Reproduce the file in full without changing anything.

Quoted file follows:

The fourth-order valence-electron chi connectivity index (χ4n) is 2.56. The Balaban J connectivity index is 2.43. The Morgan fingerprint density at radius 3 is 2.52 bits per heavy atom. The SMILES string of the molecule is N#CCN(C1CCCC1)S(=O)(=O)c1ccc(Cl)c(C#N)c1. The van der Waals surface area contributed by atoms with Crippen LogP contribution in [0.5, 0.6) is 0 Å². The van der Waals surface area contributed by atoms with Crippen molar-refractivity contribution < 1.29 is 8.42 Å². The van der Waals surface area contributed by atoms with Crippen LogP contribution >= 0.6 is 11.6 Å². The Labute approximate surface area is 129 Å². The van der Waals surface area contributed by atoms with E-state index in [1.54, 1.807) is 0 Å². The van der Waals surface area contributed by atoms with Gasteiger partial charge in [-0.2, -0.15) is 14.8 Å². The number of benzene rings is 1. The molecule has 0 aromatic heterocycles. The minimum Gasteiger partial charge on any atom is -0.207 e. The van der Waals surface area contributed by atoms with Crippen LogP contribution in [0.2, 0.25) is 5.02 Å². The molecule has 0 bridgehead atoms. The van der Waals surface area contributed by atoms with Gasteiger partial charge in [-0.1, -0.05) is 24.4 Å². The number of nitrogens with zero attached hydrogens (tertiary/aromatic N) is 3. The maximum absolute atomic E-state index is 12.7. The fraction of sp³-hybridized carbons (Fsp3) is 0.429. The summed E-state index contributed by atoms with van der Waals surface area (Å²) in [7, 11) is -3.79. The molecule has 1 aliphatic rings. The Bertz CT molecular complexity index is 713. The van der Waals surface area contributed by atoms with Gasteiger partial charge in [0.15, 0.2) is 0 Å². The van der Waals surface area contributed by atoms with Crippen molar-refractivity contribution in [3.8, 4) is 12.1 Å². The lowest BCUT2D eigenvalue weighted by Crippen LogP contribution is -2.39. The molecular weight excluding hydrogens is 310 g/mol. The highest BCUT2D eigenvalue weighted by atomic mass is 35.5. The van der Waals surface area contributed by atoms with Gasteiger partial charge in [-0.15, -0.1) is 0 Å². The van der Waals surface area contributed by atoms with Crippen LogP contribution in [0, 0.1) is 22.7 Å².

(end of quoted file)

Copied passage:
The fourth-order valence-electron chi connectivity index (χ4n) is 2.56. The Balaban J connectivity index is 2.43. The Morgan fingerprint density at radius 3 is 2.52 bits per heavy atom. The SMILES string of the molecule is N#CCN(C1CCCC1)S(=O)(=O)c1ccc(Cl)c(C#N)c1. The van der Waals surface area contributed by atoms with Crippen LogP contribution in [0.5, 0.6) is 0 Å². The van der Waals surface area contributed by atoms with Crippen molar-refractivity contribution < 1.29 is 8.42 Å². The van der Waals surface area contributed by atoms with Crippen LogP contribution >= 0.6 is 11.6 Å². The Labute approximate surface area is 129 Å². The van der Waals surface area contributed by atoms with E-state index in [1.54, 1.807) is 0 Å². The van der Waals surface area contributed by atoms with Gasteiger partial charge in [-0.2, -0.15) is 14.8 Å². The number of benzene rings is 1. The molecule has 0 aromatic heterocycles. The minimum Gasteiger partial charge on any atom is -0.207 e. The van der Waals surface area contributed by atoms with Crippen LogP contribution in [0.2, 0.25) is 5.02 Å². The molecule has 0 bridgehead atoms. The van der Waals surface area contributed by atoms with Gasteiger partial charge in [-0.1, -0.05) is 24.4 Å². The number of nitrogens with zero attached hydrogens (tertiary/aromatic N) is 3. The maximum absolute atomic E-state index is 12.7. The fraction of sp³-hybridized carbons (Fsp3) is 0.429. The summed E-state index contributed by atoms with van der Waals surface area (Å²) in [7, 11) is -3.79. The molecule has 1 aliphatic rings. The Bertz CT molecular complexity index is 713. The van der Waals surface area contributed by atoms with Gasteiger partial charge in [0.15, 0.2) is 0 Å². The van der Waals surface area contributed by atoms with Crippen molar-refractivity contribution in [3.8, 4) is 12.1 Å². The lowest BCUT2D eigenvalue weighted by Crippen LogP contribution is -2.39. The molecular weight excluding hydrogens is 310 g/mol. The highest BCUT2D eigenvalue weighted by atomic mass is 35.5. The van der Waals surface area contributed by atoms with Gasteiger partial charge in [-0.15, -0.1) is 0 Å². The van der Waals surface area contributed by atoms with Crippen LogP contribution in [0, 0.1) is 22.7 Å².